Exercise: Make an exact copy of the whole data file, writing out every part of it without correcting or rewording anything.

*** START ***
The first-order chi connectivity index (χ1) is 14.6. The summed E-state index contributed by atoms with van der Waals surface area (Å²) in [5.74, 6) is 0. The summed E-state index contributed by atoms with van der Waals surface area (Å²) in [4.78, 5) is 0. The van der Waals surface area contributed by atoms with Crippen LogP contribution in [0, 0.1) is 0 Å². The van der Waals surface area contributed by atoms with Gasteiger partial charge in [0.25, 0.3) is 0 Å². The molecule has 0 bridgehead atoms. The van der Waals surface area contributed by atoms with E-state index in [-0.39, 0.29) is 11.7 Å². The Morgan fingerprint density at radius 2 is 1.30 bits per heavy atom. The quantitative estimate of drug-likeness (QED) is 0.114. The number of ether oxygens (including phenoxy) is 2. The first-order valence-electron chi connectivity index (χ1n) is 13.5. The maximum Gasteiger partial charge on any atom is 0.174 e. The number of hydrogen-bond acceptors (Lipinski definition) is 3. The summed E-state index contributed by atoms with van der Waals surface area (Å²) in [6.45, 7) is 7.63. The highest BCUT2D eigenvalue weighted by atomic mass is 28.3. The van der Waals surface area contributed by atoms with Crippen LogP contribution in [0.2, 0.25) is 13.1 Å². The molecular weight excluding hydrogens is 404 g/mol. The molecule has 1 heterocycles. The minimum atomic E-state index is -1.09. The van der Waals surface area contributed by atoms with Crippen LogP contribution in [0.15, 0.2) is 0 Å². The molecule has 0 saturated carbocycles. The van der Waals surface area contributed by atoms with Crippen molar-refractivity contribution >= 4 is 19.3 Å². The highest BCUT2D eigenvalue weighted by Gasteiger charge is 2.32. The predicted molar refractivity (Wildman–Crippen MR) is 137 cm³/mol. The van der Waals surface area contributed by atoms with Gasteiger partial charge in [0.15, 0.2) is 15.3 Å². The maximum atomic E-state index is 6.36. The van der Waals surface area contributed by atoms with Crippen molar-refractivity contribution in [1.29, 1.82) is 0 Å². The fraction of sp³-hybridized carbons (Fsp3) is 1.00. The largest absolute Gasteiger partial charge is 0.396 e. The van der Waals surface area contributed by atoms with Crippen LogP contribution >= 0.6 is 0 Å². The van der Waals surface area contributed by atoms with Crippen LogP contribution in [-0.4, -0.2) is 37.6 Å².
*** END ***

The first-order chi connectivity index (χ1) is 14.6. The summed E-state index contributed by atoms with van der Waals surface area (Å²) in [5.74, 6) is 0. The summed E-state index contributed by atoms with van der Waals surface area (Å²) in [4.78, 5) is 0. The van der Waals surface area contributed by atoms with Crippen LogP contribution in [0, 0.1) is 0 Å². The van der Waals surface area contributed by atoms with Gasteiger partial charge in [0.25, 0.3) is 0 Å². The molecule has 0 bridgehead atoms. The van der Waals surface area contributed by atoms with E-state index in [-0.39, 0.29) is 11.7 Å². The Morgan fingerprint density at radius 2 is 1.30 bits per heavy atom. The quantitative estimate of drug-likeness (QED) is 0.114. The number of ether oxygens (including phenoxy) is 2. The first-order valence-electron chi connectivity index (χ1n) is 13.5. The maximum Gasteiger partial charge on any atom is 0.174 e. The number of hydrogen-bond acceptors (Lipinski definition) is 3. The summed E-state index contributed by atoms with van der Waals surface area (Å²) in [6.45, 7) is 7.63. The highest BCUT2D eigenvalue weighted by atomic mass is 28.3. The van der Waals surface area contributed by atoms with Crippen LogP contribution in [0.2, 0.25) is 13.1 Å². The molecular weight excluding hydrogens is 404 g/mol. The molecule has 1 heterocycles. The minimum atomic E-state index is -1.09. The van der Waals surface area contributed by atoms with Crippen LogP contribution in [0.15, 0.2) is 0 Å². The molecule has 0 saturated carbocycles. The van der Waals surface area contributed by atoms with Crippen molar-refractivity contribution >= 4 is 19.3 Å². The highest BCUT2D eigenvalue weighted by Gasteiger charge is 2.32. The predicted molar refractivity (Wildman–Crippen MR) is 137 cm³/mol. The van der Waals surface area contributed by atoms with Gasteiger partial charge in [0.15, 0.2) is 15.3 Å². The maximum atomic E-state index is 6.36. The van der Waals surface area contributed by atoms with Crippen molar-refractivity contribution in [1.29, 1.82) is 0 Å². The fraction of sp³-hybridized carbons (Fsp3) is 1.00. The largest absolute Gasteiger partial charge is 0.396 e. The van der Waals surface area contributed by atoms with Crippen LogP contribution >= 0.6 is 0 Å². The van der Waals surface area contributed by atoms with Crippen LogP contribution in [-0.4, -0.2) is 37.6 Å².